Tuesday, September 06, 2016
Child Visits to Israel
Jeremy D. Morley*
When parents are separated and one wants to take a child to visit Israel, the other parent often worries that the child will not be returned, especially if the taking parent is Israeli or has expressed a desire to live in Israel. Such concerns should not be brushed aside. Obviously, if the taking parent is, for example, a homesick expat Israeli or a Jew who yearns to make aliyah to Israel or a person whose own parents live in Israel, the concerns of many left-behind parents will normally be greatly enhanced.
Both Israel and the United States are parties to the Hague Convention on the Civil Aspects of International Child Abduction. This treaty requires that children who are wrongfully retained away from the country of their habitual residence must normally be promptly returned to that country. Israel Indeed, any lawyer handling international child custody cases will be well aware that many of the major U.S. decided cases on the Hague Convention are cases with a significant Israeli connection.
However, the Convention does not work automatically and children are often not returned. The left-behind parent must establish certain matters before the court in the foreign country and the taking parent may rely on any of the six exceptions (sometimes described as defenses) to the Convention. Hague cases are invariably stressful to both parents, and they can be extremely expensive.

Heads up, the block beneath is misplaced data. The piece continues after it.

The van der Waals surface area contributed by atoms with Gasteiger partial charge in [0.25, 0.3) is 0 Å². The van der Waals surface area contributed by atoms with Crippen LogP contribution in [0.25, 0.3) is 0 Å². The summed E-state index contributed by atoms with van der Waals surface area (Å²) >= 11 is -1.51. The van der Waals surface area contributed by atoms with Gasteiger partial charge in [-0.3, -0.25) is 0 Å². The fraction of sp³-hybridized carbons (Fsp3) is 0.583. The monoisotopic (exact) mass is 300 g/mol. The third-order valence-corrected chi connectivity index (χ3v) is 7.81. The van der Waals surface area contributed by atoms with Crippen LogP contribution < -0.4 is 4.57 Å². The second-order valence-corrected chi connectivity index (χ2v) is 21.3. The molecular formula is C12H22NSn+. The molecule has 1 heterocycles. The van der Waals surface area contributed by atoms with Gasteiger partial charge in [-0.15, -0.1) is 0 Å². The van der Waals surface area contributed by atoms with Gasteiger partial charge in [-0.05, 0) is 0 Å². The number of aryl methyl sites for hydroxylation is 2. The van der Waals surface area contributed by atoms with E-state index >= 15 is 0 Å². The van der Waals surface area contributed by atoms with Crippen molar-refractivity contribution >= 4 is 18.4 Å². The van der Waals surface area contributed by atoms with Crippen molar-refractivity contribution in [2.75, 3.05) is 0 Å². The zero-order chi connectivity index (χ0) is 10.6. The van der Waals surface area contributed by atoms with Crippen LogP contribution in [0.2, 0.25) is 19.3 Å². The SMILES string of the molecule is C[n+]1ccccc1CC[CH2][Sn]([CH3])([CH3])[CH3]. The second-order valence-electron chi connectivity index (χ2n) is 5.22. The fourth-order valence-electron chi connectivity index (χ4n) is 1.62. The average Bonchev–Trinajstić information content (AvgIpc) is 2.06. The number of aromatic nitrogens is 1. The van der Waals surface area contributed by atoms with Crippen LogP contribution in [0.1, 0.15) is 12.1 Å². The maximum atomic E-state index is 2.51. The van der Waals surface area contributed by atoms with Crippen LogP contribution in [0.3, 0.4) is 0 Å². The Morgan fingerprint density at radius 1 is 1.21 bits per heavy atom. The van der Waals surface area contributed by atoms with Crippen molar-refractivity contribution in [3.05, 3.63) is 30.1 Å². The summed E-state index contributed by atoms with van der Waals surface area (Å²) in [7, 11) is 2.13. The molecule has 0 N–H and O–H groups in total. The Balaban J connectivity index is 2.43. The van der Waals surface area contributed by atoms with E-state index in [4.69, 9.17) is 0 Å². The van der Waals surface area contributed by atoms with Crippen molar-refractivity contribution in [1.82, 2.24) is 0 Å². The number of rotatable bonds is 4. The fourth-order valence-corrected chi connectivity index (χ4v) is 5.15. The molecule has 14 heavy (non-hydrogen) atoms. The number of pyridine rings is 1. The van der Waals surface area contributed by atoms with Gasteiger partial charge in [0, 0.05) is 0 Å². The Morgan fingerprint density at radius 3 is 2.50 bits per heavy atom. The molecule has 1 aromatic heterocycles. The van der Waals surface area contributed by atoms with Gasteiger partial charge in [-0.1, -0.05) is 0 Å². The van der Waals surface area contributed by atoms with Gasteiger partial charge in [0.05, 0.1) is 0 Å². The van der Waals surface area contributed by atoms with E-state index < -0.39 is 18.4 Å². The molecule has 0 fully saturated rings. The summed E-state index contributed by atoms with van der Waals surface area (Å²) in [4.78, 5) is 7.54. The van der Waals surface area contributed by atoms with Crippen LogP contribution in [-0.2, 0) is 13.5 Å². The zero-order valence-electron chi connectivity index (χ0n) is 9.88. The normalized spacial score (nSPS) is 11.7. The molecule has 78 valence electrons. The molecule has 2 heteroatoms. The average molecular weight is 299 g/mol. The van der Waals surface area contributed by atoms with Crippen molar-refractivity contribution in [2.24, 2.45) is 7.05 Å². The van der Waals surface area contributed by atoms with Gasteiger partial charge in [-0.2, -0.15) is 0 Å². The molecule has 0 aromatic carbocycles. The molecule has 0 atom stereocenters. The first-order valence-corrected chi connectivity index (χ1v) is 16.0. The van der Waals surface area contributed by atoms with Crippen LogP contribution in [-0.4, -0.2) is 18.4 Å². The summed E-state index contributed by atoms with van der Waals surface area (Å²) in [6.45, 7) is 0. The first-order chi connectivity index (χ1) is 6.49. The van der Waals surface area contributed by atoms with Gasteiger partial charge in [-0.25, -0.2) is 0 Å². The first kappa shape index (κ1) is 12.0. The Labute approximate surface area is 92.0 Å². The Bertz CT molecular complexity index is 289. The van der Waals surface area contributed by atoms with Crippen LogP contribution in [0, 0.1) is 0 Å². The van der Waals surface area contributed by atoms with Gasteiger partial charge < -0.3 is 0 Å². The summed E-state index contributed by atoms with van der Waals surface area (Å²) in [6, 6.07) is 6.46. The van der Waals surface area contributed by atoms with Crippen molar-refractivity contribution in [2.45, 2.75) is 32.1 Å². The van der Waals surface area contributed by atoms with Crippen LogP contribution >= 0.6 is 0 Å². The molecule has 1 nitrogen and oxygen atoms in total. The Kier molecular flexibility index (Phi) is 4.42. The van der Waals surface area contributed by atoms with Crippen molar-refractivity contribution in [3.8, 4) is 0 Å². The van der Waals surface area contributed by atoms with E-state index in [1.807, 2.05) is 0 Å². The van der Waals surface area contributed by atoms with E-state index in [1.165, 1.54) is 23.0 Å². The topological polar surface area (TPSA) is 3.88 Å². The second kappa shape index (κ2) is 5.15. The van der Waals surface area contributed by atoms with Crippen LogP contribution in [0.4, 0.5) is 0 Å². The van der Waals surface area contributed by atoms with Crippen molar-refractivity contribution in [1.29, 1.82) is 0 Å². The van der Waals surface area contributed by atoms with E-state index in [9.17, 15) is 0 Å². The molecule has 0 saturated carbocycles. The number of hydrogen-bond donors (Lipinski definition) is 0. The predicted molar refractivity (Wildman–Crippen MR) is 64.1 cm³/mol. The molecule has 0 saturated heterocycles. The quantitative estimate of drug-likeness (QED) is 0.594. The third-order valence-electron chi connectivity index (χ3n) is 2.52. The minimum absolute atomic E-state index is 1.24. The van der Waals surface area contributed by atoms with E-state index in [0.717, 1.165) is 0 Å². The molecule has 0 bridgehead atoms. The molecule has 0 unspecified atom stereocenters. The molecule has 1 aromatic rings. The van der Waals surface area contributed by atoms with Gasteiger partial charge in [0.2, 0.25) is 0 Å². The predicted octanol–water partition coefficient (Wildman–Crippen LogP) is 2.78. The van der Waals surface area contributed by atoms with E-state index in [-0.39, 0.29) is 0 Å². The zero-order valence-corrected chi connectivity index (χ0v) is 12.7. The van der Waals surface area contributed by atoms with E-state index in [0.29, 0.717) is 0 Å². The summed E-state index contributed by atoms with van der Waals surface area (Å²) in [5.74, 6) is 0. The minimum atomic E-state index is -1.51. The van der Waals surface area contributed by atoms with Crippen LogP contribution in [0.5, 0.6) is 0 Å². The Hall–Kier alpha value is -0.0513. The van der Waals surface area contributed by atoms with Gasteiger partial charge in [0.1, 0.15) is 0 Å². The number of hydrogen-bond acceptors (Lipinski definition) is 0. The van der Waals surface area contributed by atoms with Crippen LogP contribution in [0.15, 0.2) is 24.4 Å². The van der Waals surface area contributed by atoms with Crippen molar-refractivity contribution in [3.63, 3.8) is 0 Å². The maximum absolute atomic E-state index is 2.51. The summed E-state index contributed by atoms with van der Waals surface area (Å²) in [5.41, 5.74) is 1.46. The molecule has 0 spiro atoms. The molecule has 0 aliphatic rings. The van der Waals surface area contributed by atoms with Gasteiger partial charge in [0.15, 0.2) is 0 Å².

Furthermore, some parents may take advantage of some of the unique features of the Israeli legal system once they have successfully taken a child into Israel. In particular, they may obtain a “stop” order that will prevent a child from being taken out of the country. Such orders are routinely issued and they incentivize a parent who wants the child to remain in Israel – either because of a belief that it would be better for the child to live there or in order to create leverage over the other parent in financial or child custody negotiations - to delay the custody case for as long as possible.
If the taking parent commences a custody case in an Israeli Family Court, such an order may even be issued ex parte (without notice to the other party) and transmitted immediately to the border police at all airports and border crossings. Or if the taking parent commences a divorce case in a religious court in Israel, a stop order may be issued by that court.
It can be difficult, expensive and nerve-wracking to try to overturn a stop order. It often provides powerful leverage to the taking parent who might be using such tactics with the left-behind parent.
We often work with parents in the United States who want to prevent their children from being taken to Israel because of such concerns or who want to create the strongest possible documentation and court orders that will authorize visits on terms that will drastically minimize the risk. There are various steps that can and should be taken to substantially reduce the risks.
*Jeremy D. Morley is a New York lawyer who handles international child matters globally, working always with local counsel as appropriate. He frequently handles complex and highly charged U.S.-Israeli child custody matters. He is the author of the American Bar Association book, The Hague Abduction Convention: Practical Issues and Procedures for Family Lawyers. He may be reached at firstname.lastname@example.org